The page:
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Finding the Integral of sec(x)

So, lets say you want to find the integral of sec(x).

MathJax TeX Test Page $$\int\mathrm{\sec{(x)}}\, \mathrm{d}x$$ Initially, this seems really hard, and it kinda is. You have to multiple $\sec(x)$ by $\frac{\sec(x) + \tan(x)}{\sec(x) + \tan(x)}$. Now, you have: $$\int\mathrm{\sec{(x)}\frac{\sec{(x)} + \tan{(x)}}{\sec{(x)} + \tan{(x)}}}\, \mathrm{d}x$$ $$=\int\mathrm{\frac{\sec^2{(x)} + \sec{(x)}\tan{(x)}}{\sec{(x)} + \tan{(x)}}}\, \mathrm{d}x$$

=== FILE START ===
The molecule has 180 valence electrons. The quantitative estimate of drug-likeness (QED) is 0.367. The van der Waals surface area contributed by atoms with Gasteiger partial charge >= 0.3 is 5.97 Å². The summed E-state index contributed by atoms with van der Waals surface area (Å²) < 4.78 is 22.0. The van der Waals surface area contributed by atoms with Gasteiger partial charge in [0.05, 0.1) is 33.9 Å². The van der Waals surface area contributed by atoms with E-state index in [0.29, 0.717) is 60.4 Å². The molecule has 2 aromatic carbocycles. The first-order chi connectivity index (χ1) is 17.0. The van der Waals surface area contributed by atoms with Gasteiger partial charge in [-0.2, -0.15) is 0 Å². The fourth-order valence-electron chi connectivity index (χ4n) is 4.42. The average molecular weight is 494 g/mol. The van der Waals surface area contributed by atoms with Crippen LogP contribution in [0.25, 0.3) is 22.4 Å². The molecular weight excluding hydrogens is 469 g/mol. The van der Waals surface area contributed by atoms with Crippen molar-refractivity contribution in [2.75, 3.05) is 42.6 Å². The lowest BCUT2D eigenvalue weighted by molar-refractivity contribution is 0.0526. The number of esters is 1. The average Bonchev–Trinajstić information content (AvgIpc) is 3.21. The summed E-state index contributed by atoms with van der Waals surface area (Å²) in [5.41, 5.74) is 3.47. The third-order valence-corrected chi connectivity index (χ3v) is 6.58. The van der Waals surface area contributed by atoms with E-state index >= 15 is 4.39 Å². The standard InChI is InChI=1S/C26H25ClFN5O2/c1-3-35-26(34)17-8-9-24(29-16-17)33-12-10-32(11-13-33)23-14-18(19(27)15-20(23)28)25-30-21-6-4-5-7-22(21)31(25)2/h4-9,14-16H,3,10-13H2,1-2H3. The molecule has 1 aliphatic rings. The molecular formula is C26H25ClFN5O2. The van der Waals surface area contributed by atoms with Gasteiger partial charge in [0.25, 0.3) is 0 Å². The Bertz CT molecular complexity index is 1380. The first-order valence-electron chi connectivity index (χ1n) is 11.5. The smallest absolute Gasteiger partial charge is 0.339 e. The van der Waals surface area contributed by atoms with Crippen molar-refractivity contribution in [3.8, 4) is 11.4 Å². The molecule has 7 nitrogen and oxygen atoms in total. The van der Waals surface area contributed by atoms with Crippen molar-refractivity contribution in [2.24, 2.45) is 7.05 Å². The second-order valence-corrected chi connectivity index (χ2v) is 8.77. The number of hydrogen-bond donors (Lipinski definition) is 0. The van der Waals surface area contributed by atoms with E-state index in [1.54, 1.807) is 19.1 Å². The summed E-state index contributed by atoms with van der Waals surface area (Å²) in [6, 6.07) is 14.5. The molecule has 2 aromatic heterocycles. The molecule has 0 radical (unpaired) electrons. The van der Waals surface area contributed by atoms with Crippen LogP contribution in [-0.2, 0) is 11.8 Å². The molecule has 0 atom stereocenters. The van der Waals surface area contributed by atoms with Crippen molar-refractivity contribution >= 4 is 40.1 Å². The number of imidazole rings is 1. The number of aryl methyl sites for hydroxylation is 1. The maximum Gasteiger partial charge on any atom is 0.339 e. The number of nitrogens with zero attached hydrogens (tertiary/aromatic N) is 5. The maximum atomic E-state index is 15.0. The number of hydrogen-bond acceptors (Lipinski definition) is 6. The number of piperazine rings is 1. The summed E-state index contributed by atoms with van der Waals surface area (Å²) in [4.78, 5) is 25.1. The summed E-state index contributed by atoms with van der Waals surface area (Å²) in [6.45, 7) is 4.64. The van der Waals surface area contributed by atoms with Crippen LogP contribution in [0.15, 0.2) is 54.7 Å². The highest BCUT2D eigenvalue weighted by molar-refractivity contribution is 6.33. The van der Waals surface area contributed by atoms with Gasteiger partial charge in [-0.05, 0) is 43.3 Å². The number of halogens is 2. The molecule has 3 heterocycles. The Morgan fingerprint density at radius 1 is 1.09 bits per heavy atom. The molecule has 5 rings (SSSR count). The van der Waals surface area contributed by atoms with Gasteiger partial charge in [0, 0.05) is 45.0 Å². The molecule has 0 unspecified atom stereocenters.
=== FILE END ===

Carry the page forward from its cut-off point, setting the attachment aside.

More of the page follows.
MathJax TeX Test Page Note that the numerator is the derviative of $\tan{(x)} + \sec{(x)}$, so you can do u-substitution. $$u = \sec{(x)} + \tan{(x)}, du = (\sec^2{(x)} + \sec{(x)}\tan{(x)})dx$$
$$\int\mathrm{\frac{1}{u}}\, d{u}$$ $$= \ln{|u|} + C$$ $$= \ln{|\sec{(x)} + \tan{(x)}|} + C$$

David Witten

Proving the limit of a quadratic

Area of Surface of Revolution